Kentucky Gov. Matt Bevin is fighting back in court this week to protect unborn babies from brutal dismemberment abortions.
His administration filed an appeal notice Wednesday in the Sixth Circuit Court of Appeals, the Courier Journal reports.
Earlier this month, a federal judge struck down the law, saying it creates an “undue burden” for women seeking second-trimester abortions.
The 2018 state law prohibits abortions “that will result in the bodily dismemberment, crushing or human vivisection of the unborn child” while he or she is still alive. These gruesome methods commonly are used in D&E abortions in the second trimester, when unborn babies already are nearly fully formed. In 2016, 537 unborn babies were aborted in this way in Kentucky, according to state health statistics.
The American Civil Liberties Union sued on behalf of EMW Women’s Surgical Center, the only abortion business in Kentucky, and a judge temporarily blocked the law last year.
Bevin’s administration has promised repeatedly to fight for the law and the rights of unborn babies.
“We profoundly disagree with the court’s decision and will take this case all the way to the Supreme Court, if necessary, to protect unborn children from being dismembered limb by limb while still alive,” said Elizabeth Goss Kuhn, a spokeswoman for the governor, in a statement last week.
In his ruling, U.S. District Judge Joseph H. McKinley Jr., a nominee of President Bill Clinton, argued that the law creates an “undue burden” for women seeking second-trimester abortions, the AP reports.
McKinley said women have a constitutionally-protected right to an abortion before viability, and the dismemberment ban would create a “substantial obstacle” for Kentucky women seeking second-trimester abortions.
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“If the Act goes into effect, standard D&E abortions will no longer be performed in the Commonwealth due to ethical and legal concerns regarding compliance with the law,” the judge wrote.
Lawyers with the ACLU praised the ruling, saying it “affirms that health, not politics, will guide important medical decisions about pregnancy.”
State lawyers have argued that the law stops a “brutal and violent” procedure against a living human being, while lawyers for the pro-abortion group have claimed the law prohibits the “safest and most common” second-trimester abortion method.
“This gruesome procedure, which rips apart a live, unborn child, is antithetical to everything that we stand for as a civilized society,” said Steve Pitt, general counsel for the state, previously. “H.B. 454 recognizes the dignity of human life and provides an alternative method for performing dilation and evacuation (D&E) abortions that does not subject the unborn to the torture and agony of being dismembered while alive.”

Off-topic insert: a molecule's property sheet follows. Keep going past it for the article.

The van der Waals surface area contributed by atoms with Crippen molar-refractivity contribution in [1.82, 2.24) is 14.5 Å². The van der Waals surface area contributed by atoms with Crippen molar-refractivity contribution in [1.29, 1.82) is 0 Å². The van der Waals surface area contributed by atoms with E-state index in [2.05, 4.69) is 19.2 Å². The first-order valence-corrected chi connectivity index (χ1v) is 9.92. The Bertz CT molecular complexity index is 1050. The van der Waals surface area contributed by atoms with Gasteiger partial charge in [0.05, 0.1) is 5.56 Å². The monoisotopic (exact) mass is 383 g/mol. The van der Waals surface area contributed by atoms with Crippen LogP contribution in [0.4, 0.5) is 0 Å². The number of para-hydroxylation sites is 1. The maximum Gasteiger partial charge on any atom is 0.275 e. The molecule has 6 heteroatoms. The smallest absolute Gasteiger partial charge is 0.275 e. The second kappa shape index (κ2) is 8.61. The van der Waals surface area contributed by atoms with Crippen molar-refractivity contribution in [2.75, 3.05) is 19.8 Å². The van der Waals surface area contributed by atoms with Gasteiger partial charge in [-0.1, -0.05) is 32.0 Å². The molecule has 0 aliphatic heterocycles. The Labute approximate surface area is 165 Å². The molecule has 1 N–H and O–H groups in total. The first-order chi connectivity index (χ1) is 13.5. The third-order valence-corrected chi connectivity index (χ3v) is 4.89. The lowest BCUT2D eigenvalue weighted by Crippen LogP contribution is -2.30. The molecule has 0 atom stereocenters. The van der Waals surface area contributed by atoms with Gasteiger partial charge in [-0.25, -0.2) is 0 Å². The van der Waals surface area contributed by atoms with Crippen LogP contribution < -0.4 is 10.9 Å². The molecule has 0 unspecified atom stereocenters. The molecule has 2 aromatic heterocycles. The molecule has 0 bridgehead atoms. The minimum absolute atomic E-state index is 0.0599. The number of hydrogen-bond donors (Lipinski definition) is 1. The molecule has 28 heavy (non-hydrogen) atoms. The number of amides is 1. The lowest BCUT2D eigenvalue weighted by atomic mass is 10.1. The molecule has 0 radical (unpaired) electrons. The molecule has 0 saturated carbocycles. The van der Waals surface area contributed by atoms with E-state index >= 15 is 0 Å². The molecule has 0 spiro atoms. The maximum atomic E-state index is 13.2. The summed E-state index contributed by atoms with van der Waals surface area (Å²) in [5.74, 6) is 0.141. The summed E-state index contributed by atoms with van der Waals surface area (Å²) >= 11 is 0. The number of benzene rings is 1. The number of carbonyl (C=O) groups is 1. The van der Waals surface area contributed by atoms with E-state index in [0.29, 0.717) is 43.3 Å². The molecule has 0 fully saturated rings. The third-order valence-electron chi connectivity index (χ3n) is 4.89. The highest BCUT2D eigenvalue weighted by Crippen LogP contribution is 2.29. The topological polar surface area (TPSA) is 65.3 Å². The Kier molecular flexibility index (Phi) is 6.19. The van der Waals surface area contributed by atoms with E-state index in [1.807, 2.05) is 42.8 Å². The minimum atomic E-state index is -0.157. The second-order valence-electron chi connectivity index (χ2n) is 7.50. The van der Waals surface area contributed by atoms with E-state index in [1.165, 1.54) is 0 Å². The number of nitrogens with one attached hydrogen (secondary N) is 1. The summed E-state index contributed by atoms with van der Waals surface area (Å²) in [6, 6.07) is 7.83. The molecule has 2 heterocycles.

Dismemberment abortion is a procedure in which the abortionist first dilates the woman’s cervix and then uses steel instruments to dismember and extract the baby from the uterus. The procedure is usually performed between 11 and 24 weeks LMP, when the baby is somewhere between the size of a lemon and a cantaloupe.
By 11 weeks, unborn babies already have fingers and toes, heartbeats and detectable brain waves. They can respond to touch, yawn, suck their thumbs and even show signs of being right or left handed.
Other states with dismemberment abortion laws include Arkansas, Alabama, Indiana, Kansas, Louisiana, Mississippi, North Dakota, Ohio, Oklahoma, Texas and West Virginia. The abortion industry is challenging many of them in court.
The Dismemberment Abortion Ban is built in part on the precedent set in the U.S. Supreme Court case Gonzales v. Carhart (2007) which upheld the federal Partial-Birth Abortion Ban and scaled back the scope of Roe v. Wade. In the court’s opinion, former Justice Anthony Kennedy, a swing vote on abortion, described what occurs in a D&E abortion: “[F]riction causes the fetus to tear apart. For example, a leg might be ripped off the fetus… No one would dispute that for many, D&E is a procedure itself laden with the power to devalue human life.”
“Banning the brutal dismemberment abortion technique is among NRLC’s highest legislative priorities,” said Ingrid Duran, director of state legislation at NRLC.
“Dismemberment abortion, like partial-birth abortion is a brutal procedure which literally rips a living child apart limb from limb,” Duran added. “In Carhart, the Supreme Court said, ‘No one would dispute that, for many, D & E is a procedure itself laden with the power to devalue human life.’”